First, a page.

WE START where we always have since the deadly Market Street building collapse that killed six people and injured 13 on June 5, 2013 - with the building's Teflon-coated owner, Richard Basciano.
And if there is any justice or, perhaps more likely, karma in the world, we will end with Basciano walking down a road to a hell of his own making, paved with excuses.
Since an unsupported four-story wall crumbled and crushed the adjacent Salvation Army thrift store at 21st and Market, many have wanted to hear from Basciano, the property owner who had the final say on contracts and decisions, but whose clout and cash kept him insulated from accountability. I know I wanted a face-to-face.
Shortly after the collapse, I visited the fancy Symphony House apartment building where he lived, hoping I'd be able to talk to him, much the same way the widow of one of the victims wishes she could still talk to her husband. Instead, I was shown the door.
I left letters and messages that went unanswered while men without connections answered for their parts in the avoidable collapse. The inexperienced demolition contractor who was in way over his head and the excavator operator, who could barely read, deserve to be sitting in jail. But Basciano should be right there with them.
Over the weekend, in a story by my colleague Joseph A. Slobodzian, we were finally able to hear from the now-90-year-old man who is at the center of an avoidable tragedy that traumatized a city, but who stunningly - obscenely - remains unaffected himself.
During a four-day deposition in December, Basciano, who faces a civil trial, blamed everyone but himself. His top aide, the contractor, the architect on the deal (who got immunity for his testimony), and the Salvation Army, which he said caused the collapse by not working with them.
I agree with Basciano. I count all of the above on the list of the accountable. His list just fails to include the person at the top of mine - Basciano himself. Basciano said he had no idea that the wall was on the brink of collapse. In a twist of the dog-ate-my-homework excuse, he said that despite reports that he was at the site when the building came down, he was actually in the bathroom across the street. Nature called and all that. And when the building did come down, his wife swept him away to an eye appointment.
A reader commenting on Slobodzian's story online suggested that Basciano is a sociopath. I might have chalked that up to hyperbole if not for Basciano's own words.
To hear the former Times Square King of Porn and notorious absentee landlord tell it, he, too, lost a lot that summer day. For starters, his dreams of making over a dilapidated section of Market and reimagining his smutty reputation.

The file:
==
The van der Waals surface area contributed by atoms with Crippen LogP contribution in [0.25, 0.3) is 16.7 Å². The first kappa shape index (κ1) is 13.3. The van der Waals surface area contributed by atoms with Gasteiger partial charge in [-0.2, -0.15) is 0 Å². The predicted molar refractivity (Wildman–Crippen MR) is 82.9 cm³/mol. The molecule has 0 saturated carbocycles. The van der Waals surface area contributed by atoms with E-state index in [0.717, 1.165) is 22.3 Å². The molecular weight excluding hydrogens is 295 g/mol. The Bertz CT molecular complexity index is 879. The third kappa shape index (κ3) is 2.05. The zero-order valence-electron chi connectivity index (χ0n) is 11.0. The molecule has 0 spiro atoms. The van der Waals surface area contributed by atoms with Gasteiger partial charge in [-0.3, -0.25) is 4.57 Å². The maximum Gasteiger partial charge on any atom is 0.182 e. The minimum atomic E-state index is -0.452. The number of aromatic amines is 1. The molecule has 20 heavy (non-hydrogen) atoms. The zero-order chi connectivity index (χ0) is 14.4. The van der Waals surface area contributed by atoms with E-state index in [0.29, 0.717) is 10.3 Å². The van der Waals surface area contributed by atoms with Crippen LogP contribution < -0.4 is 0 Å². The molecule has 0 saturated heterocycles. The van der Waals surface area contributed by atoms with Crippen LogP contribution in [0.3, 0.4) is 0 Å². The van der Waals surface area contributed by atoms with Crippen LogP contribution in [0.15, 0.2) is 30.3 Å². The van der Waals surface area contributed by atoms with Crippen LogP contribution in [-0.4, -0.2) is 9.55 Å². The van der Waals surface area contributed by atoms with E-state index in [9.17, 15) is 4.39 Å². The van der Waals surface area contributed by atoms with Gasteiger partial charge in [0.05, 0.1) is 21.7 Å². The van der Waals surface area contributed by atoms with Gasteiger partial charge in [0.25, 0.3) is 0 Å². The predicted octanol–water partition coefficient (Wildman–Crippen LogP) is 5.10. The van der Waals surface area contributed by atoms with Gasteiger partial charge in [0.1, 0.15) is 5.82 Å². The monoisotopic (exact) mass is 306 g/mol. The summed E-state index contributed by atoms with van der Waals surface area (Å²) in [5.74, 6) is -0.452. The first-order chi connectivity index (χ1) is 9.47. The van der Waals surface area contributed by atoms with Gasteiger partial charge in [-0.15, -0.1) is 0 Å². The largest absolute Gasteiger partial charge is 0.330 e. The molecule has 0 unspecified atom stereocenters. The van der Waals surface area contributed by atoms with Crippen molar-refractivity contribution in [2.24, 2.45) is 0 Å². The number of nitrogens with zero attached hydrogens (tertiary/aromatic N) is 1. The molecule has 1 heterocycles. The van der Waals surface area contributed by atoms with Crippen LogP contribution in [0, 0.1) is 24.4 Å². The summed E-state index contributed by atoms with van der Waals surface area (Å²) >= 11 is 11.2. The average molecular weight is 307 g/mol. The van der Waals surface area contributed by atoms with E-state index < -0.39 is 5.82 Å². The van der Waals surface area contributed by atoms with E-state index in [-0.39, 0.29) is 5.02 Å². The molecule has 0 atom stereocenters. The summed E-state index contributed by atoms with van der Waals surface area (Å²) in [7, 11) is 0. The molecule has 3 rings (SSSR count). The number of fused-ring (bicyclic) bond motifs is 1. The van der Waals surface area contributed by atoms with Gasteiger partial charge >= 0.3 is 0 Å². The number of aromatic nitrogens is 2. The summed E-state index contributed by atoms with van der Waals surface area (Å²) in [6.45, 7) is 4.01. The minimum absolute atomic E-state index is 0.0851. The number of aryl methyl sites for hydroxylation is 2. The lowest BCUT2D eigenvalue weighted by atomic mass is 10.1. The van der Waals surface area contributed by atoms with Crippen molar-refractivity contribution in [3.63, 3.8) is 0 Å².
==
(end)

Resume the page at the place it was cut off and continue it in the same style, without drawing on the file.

"My dream was shattered as a result of that terrible accident, where I have tears in my eyes to this day," Basciano was quoted as saying.
Right. Never mind the dreams of Kimberly Finnegan, who never got to walk down the aisle to marry her best friend. Or of childhood friends Anne Bryan and Mary Lea Simpson. Or of Juanita Harmon, Roseline Conteh, and Borbor Davis - whose widow, Maggie, still aches for her best friend.
And what about the dreams of Mariya Plekan, who was buried under the rubble for 13 hours and lost both her legs, or of L&I inspector Ronald Wagenhoffer, who killed himself a week after the collapse?
"Anne lost her life. She lost her dreams. She was 24 years old," said Nancy Winkler, Bryan's mother. "Mary lost her life. She lost her dreams and she was 24 years old. Four other people died that day, another person died later. People were injured. People have been traumatized in this city, and apparently Mr. Basciano has said that his dreams were shattered? He had 87 years to pursue his dreams, and I think the record is pretty clear about what kind of dreams he had and how he pursued them."
I am disgusted by Basciano's comments, but not especially surprised by them. Money and connections keep people like Basciano from the messy business of accountability. And what could he say, really, about the tragic consequences of his decisions? Even if he did suddenly grow a conscience and admit to his part, it won't bring anyone back, it won't undo the loss and pain.
The building collapsed, but Basciano stands as a stark reminder of this nation's two justice systems - the one for the haves and the one for the have-nots.
Until that changes, the best we could hope for is that Basciano is forced to put his money where his heart should be.